Tag Archives: Linden Endowment for the Arts

Impressions: a personal view of Second Life

Impressions; Inara Pey, August 2015, on FlickrImpressions, LEA 6 – (Flickr) – click any image for full size

When Secret Rage approached me in mid-July and asked me to consider producing a full region installation in which to display my images from around Second Life, my first reaction was to refuse. Not out of stuffiness or false modesty, but because I genuinely don’t regard myself as an SL photographer, and am far from convinced the images I produce for blogging purposes are of interest as an exhibit.

However, Secret is a very persistent (and persuasive!) person; so I’m now pleased – and more than a little nervous – to say that my first ever art-focused installation in Second Life is now open, and I’m calling it Impressions. It can be found at LEA 6.

Impressions; Inara Pey, August 2015, on FlickrImpressions, LEA 6 – (Flickr)

So what is this all about? Well, three things, all summed up in the word “Impressions”.

  • The first is a display of my more recent images and videos of places I’ve visited around Second Life – the impressions they’ve given me, if you will.
  • The second is the 2D and (particularly) 3D work of a talented Italian student, CioTToLiNa Xue – work that made quiet an impression on me when I happened across it.
  • The third is the setting itself, an interpretation of and iconic American house of the 20th century, which has long made an impression upon me.

Impressions; Inara Pey, August 2015, on FlickrImpressions, LEA 6 August 2015 (Flickr)

I’m particularly pleased about the second of these bullet points. CioTToLiNa is an extremely modest woman who only started teaching herself 2D and 3D design six months ago, and I think what she is already producing speaks volumes about her developing talent. I came across her sculptures by chance whilst visiting Art on Roofs in July, and was really delighted when she agreed to display her work as a part of Impressions: they add a further depth to the house, the original of which features a range of sculptures and art pieces scattered around the buildings.

The house is a personal interpretation of a place I have yet to visit in the physical world, but have grown to love. I have attempted to be reasonably accurate in my interpretation ot the house and river over which it sits, but the rest of the region is purely made from my imagination, and offers places to sit in the sun or under moon, listing to the music, have a picnic, laze in a hammock, and so on.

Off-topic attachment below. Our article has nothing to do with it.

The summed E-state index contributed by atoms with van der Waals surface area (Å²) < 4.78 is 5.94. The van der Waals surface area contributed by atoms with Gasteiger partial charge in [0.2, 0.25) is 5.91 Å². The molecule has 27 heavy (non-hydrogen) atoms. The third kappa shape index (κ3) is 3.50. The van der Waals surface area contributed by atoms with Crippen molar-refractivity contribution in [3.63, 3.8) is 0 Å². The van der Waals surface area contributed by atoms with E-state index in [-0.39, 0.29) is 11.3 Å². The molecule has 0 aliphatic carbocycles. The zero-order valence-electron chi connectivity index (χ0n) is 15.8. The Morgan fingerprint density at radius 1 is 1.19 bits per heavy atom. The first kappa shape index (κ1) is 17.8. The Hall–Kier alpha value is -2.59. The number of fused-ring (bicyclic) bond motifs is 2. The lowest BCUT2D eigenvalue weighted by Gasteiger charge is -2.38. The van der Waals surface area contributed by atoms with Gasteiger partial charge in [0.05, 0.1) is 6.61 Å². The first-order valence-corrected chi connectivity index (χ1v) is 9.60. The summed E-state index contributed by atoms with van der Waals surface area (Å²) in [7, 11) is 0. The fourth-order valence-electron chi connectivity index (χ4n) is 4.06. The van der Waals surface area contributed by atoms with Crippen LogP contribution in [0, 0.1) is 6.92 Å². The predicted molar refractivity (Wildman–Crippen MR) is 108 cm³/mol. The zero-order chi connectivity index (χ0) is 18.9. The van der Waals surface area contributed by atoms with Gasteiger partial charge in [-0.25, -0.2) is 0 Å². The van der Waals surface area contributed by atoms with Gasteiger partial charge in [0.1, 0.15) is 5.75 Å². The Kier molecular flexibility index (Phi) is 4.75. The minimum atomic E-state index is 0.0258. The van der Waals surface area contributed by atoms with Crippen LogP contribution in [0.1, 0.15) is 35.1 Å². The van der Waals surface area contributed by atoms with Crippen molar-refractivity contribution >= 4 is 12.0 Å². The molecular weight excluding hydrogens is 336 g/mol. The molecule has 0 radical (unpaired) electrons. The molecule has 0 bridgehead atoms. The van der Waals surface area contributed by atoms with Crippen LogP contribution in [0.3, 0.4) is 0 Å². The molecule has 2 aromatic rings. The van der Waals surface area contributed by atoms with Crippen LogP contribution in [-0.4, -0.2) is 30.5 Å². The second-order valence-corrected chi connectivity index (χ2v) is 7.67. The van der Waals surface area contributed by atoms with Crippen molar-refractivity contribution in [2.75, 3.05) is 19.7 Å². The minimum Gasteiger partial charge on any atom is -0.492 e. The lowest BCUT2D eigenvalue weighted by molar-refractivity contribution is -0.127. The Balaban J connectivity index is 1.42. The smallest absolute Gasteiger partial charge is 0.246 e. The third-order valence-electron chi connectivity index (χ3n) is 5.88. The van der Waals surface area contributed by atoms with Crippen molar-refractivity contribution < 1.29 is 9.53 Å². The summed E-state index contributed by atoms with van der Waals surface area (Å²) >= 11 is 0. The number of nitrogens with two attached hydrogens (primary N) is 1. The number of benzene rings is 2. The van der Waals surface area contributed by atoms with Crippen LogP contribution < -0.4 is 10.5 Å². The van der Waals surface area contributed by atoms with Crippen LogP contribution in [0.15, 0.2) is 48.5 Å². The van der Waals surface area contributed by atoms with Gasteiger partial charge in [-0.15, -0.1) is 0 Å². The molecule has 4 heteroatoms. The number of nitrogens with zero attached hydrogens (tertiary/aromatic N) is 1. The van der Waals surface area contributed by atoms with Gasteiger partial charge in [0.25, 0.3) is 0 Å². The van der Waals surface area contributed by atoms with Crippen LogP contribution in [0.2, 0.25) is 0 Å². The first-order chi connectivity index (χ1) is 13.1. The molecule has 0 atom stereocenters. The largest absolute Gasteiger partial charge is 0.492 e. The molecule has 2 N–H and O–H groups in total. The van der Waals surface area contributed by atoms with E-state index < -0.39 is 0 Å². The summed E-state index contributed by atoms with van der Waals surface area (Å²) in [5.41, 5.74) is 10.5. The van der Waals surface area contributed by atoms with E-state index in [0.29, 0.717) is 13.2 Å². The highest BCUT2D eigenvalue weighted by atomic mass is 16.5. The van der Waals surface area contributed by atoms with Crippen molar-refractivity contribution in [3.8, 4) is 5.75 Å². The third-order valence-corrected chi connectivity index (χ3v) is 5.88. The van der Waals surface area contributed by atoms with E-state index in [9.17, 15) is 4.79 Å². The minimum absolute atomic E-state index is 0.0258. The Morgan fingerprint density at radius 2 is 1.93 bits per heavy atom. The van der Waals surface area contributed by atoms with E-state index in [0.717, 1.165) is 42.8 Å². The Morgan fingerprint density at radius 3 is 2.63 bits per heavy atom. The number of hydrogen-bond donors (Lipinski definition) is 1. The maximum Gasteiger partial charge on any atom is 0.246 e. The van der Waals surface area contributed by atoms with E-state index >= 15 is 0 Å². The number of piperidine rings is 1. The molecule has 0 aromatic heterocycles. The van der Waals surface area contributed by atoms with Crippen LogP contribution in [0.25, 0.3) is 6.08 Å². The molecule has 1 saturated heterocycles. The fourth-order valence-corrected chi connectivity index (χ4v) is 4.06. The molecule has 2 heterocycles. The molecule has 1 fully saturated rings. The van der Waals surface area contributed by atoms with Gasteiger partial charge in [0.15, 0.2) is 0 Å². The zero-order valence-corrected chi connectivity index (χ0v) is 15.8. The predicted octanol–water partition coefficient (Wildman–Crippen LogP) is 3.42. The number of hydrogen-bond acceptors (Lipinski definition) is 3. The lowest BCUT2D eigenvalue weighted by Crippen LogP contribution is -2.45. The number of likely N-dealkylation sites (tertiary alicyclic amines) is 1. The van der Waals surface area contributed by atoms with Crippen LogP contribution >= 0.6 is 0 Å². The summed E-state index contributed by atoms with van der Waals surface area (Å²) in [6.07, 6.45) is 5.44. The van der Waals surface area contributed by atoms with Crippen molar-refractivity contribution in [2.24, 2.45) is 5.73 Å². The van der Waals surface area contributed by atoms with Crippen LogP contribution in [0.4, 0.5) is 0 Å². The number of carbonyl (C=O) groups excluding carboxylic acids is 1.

Information givers at the landing point and in the great room of the house provide information on the art and images on display. So, I hope you’ll visit and enjoy! Impressions will be open through until the end of September – you’ll probably find me pottering around tweaking things here and there!

Impressions; Inara Pey, August 2015, on FlickrImpressions, LEA 6 August 2015 (Flickr)

There is no preferred windlight for the region – the sounds and lighting are designed to change with the SL day. However, if you wish to use a windlight yourself, I recommend the following for daytime lighting:

  • [NB]-MistyDay-5pm – set the Sun to around 11:00am-3:00 pm.
  • [TOR] MIDDAY – Baskaholic.

In closing, I would like to extend sincere and warm thanks to the following people, without their support, this installation would never have seen the light of day: Secret Rage, CioTToLiNa Xue, Jodi Serenity, Whirly Fizzle, Frankx LeFarve, and John.

With a very special and deep thank you to Cube Republic, whose generosity and support has been truly inspiring.

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The Seasons of Life in Second Life

Seasons of Life - LEA 4

Seasons of Life – LEA 4

Now open at LEA 4 is Seasons of Life by John (Johannes1977 Resident), a Second Life photographer who has been rightfully gaining a respected reputation in-world for his photographic studies, which straddle the virtual and the physical worlds. As a serving member of the US Marines, for example, he shot a series of photographs showing military life whilst on deployment to Afghanistan, and these were recently featured in an exhibition at The Rose Gallery, Angel Manor.

Seasons Of Life is focused squarely on John’s work as an in-world artist, and is his first exhibition at the LEA. In his words, it represents “a person’s life cycle combined with the scientific seasons of the Earth”.